iCarly

TV review by
Emily Ashby, Common Sense Media
iCarly TV Poster Image
Interactive show raises social media issues for tweens.
Popular with kids

Parents say

age 8+
Based on 149 reviews

Kids say

age 8+
Based on 622 reviews

A lot or a little?

The parents' guide to what's in this TV show.

Educational Value

The show isn't designed to be educational, per se, but young viewers will learn a bit about interacting with media.

Positive Messages

While friendship is very important on the show and the characters typically learn a lesson from any iffy behavior, not every take-away is positive. Sometimes the characters make questionable choices that would have negative consequences in real life but are played for laughs in the show. 

Positive Role Models & Representations

Carly is a strong, independent female character, but the characters do dabble in some negative behavior like making fun of peers (a form of bullying) and lying for personal gain. They’ve also been known to give out personal information on the web and air their personal grievances against others on their web show (a.k.a., cyberbullying). The only authority figure is Carly's 20-something brother who’s the least responsible of the bunch.  

Violence & Scariness

Slapstick-style wrestling, slapping, electrocution, etc. never results in injury and clearly is meant for laughs.

Sexy Stuff

Hand-holding, flirting, hugging, references to boobs, and other aspects of teen relationships are mild in nature. Rarely guys refer to girls as "hot" or question the basis for relationships between "popular" kids and "geeks."

Language

Name-calling like "loser" and "jerk" is as harsh as it gets.

Consumerism

The series and its sister website promote each other. Characters encourage viewers to log on to the site to send in emails and videos for consideration for the show. And there's lots of iCarly merchandise, not to mention the fact that it helps Miranda Cosgrove's music career as well. The series has spawned a handful of TV movies and specials.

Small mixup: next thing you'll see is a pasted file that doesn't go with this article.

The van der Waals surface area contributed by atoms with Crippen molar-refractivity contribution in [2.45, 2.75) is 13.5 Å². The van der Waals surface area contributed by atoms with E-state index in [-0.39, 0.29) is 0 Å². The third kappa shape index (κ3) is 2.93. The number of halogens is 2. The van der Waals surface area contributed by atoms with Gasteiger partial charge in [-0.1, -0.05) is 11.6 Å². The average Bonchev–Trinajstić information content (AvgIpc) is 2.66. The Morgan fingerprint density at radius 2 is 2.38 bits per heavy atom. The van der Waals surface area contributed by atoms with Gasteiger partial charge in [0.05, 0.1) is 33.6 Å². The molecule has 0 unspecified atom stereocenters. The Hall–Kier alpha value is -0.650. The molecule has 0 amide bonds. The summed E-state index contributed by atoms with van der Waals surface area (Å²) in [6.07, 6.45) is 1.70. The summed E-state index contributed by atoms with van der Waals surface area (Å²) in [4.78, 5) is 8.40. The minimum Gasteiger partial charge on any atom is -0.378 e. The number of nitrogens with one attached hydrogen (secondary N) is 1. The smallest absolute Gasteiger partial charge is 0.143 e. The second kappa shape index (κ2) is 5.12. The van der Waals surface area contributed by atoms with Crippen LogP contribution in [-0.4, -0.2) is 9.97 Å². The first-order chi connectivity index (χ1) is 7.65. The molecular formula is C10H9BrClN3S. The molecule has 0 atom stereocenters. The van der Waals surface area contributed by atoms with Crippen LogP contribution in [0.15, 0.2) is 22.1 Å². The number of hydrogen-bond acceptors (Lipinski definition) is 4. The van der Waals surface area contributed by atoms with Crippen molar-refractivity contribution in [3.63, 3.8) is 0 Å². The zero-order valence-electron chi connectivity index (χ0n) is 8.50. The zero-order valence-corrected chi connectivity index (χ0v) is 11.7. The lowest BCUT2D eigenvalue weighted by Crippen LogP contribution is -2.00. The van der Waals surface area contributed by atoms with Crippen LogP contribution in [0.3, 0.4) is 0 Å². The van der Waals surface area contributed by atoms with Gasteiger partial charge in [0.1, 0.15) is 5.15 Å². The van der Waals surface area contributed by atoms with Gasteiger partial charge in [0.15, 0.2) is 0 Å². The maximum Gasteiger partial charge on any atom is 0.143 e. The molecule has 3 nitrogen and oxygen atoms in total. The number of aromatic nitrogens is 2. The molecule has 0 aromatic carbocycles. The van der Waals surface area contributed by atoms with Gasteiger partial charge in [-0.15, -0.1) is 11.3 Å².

Drinking, Drugs & Smoking

What parents need to know

Parents need to know that this semi-interactive tween comedy integrates with its partner website (iCarly.com), and the show’s format encourages kids' interest in checking out and contributing to the site. In other words, if your computer-savvy kids are fans, this is the perfect time to reiterate your family rules about Internet use and safety. The content is mostly benign, with language limited to some name-calling ("loser" and "jerk," for example) and a simplistic view of teen relationships, but the show does raise timely points about issues like cyberbullying, since the characters sometimes use their broadcasts to rant about other people.

User Reviews

  • Parents say
  • Kids say
Parent of a 7, 7, 8, 11, and 14 year old Written byChrist-Lover April 24, 2011

No good role models.

I find my children watching this all the time (Except my fourteen year old) and it is not appropriate. There are terrible role models. My younger daughters are... Continue reading
Parent of a 4 and 9 year old Written byconnielove93 February 8, 2010